Peak Shipping Season A Bust Due To Reversal In ‘Bullwhip-Effect’

Peak Shipping Season A Bust Due To Reversal In ‘Bullwhip-Effect’

We predicted in May that an inventory glut, i.e., the reverse bullwhip effect, would cool the booming freight market. It’s now peak shipping season — retailers cancel overseas orders as freight companies reduce freight capacity ahead of the busiest shopping season of the year: Black Friday through Christmas. 

Trans-Pacific shipping rates are cratering. Since last year’s peak, the Shanghai-Los Angeles freight rate for 40-foot shipping containers has plunged 73%. 

Weeks ago, we pointed out that October cancellations for vessels on the world’s busiest shipping lanes (between China and US West Coast) are in a sharp decline. WSJ said the pullback in ordering from overseas has resulted in carriers reducing capacity on “concerns a deeper downturn is coming.”

“The growth in US import volume has run out of steam, especially for cargo from Asia.

“Recent cuts in carrier shipping capacity reflect falling demand for merchandise from well-stocked retailers, even as consumers continue to spend,” said Ben Hackett, founder of Hackett Associates and the author of the Global Port Tracker report issued by the National Retail Federation. 

Remember, Morgan Stanley Shipper Survey showed ordering by 100 corporations reached the lowest point in the survey’s 12-year history. Ordering levels are down 40% year over year. Net inventory levels are also unusually high.

Wonder why?

The NRF report is one of several measures showing shipping volumes slowing sharply from August to September, signaling waning demand rippling through supply chains even as retailers are lining up goods for the traditional sales season,” WSJ said. 

An accelerating slowdown in imports means an even more significant decline is ahead, according to Descartes Datamyne, a data analysis supply-chain software company. 

Descartes Datamyne’s recent report said September container imports, measured in 20-foot-equivalent units, fell 11% YoY and declined 12.4% from August. A slump in shipping activity is highly unusual for peak shipping season. They said imports of electronics, furniture, and toys for major US retailers from China plunged 18.3% from August to September.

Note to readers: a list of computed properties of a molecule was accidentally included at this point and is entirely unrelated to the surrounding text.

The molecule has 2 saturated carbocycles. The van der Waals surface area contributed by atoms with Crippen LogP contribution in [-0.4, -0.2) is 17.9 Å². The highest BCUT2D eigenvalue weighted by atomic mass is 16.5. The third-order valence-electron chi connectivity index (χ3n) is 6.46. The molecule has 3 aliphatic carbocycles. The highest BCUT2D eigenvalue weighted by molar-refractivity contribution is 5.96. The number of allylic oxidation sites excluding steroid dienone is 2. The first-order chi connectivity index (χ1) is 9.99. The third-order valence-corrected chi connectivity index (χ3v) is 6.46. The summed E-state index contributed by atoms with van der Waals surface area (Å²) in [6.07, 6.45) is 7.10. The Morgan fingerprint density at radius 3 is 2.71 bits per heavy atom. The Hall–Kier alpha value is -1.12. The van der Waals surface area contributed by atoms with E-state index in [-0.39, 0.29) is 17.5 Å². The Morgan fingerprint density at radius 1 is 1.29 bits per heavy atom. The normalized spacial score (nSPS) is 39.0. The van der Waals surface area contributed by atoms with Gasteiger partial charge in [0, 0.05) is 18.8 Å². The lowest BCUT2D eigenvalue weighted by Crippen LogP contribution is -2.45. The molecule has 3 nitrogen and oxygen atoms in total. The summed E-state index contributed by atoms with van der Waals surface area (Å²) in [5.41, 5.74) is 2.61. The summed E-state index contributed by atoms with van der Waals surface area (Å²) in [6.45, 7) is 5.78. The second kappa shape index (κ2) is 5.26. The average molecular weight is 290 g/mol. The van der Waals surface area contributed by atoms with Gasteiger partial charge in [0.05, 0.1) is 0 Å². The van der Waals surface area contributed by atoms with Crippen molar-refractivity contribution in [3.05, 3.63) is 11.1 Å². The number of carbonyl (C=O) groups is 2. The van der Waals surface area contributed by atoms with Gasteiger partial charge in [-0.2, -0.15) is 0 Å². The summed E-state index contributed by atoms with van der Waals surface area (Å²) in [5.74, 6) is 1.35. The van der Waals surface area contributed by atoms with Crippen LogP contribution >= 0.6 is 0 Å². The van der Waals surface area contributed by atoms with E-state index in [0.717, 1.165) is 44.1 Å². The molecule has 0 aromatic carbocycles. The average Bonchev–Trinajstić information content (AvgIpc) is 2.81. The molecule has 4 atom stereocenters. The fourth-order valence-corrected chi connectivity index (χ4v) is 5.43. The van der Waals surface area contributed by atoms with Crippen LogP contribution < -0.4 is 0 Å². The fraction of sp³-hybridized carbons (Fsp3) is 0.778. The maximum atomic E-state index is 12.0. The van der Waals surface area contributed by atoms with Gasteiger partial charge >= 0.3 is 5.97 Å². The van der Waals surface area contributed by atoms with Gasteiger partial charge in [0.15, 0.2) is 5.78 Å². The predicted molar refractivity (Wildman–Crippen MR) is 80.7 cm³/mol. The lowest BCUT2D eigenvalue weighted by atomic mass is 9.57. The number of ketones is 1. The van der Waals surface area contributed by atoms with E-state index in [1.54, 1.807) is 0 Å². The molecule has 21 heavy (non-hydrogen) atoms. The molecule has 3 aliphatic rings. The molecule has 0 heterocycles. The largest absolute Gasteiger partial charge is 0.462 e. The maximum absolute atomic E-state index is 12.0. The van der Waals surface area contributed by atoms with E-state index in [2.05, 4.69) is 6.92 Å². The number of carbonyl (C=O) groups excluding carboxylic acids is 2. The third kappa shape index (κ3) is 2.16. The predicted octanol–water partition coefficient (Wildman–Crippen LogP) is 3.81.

Import slowdown has already led to a decline in rail and trucking traffic:

The slowdown in imports is already hitting rail volumes. Average weekly loads carried in intermodal operations, a combined truck-rail service favored by retailers, fell 4.8% year-over-year in September, according to the Association of American Railroads. The volume was also 5.4% below August levels. –WSJ

FTR Transportation Intelligence published a report Monday that shows Truckstop.com’s spot-market rate for available loads for truckers on the West Coast plunged to the lowest level since May 2020. The report added demand in the Southeast “fell sharply after recent strength.”

Another website that shows trucking spot rates, DAT Solutions LLC, reveals similar downward trends, showing average spot rates for truckload vans dropped from August to September for the first time since 2015. 

And remember, in mid-September, FedEx CEO Raj Subramaniam warned about declining worldwide cargo volumes and mounting macroeconomic headwinds that may indicate the global economy is on the brink of a recession.

Freight winter is here thanks to high inventory as consumer behaviors changed from buying computers, televisions, and Pelotons to now spending on services, such as restaurants… 

The silver lining is supply chain stress is rapid easing, as explained by Liz Ann Sonders, the chief investment strategist at Charles Schwab:

Supply chain stress essentially back to pre-pandemic level (black line is average) ; commodities & used car prices helping lead on way down
@DataArbor⁩ ⁦@Conferenceboard⁩ ⁦@federalreserve@ISM@NFIB⁩ ⁦@UMichpic.twitter.com/5UZsrvuDwt

— Liz Ann Sonders (@LizAnnSonders) October 19, 2022

Goldman Sachs’ Supply Chain Congestion Scale is back to “4,” indicating bottlenecks are easing. 

This could be good news that inflation is moderating.  

Tyler Durden
Wed, 10/19/2022 – 18:05

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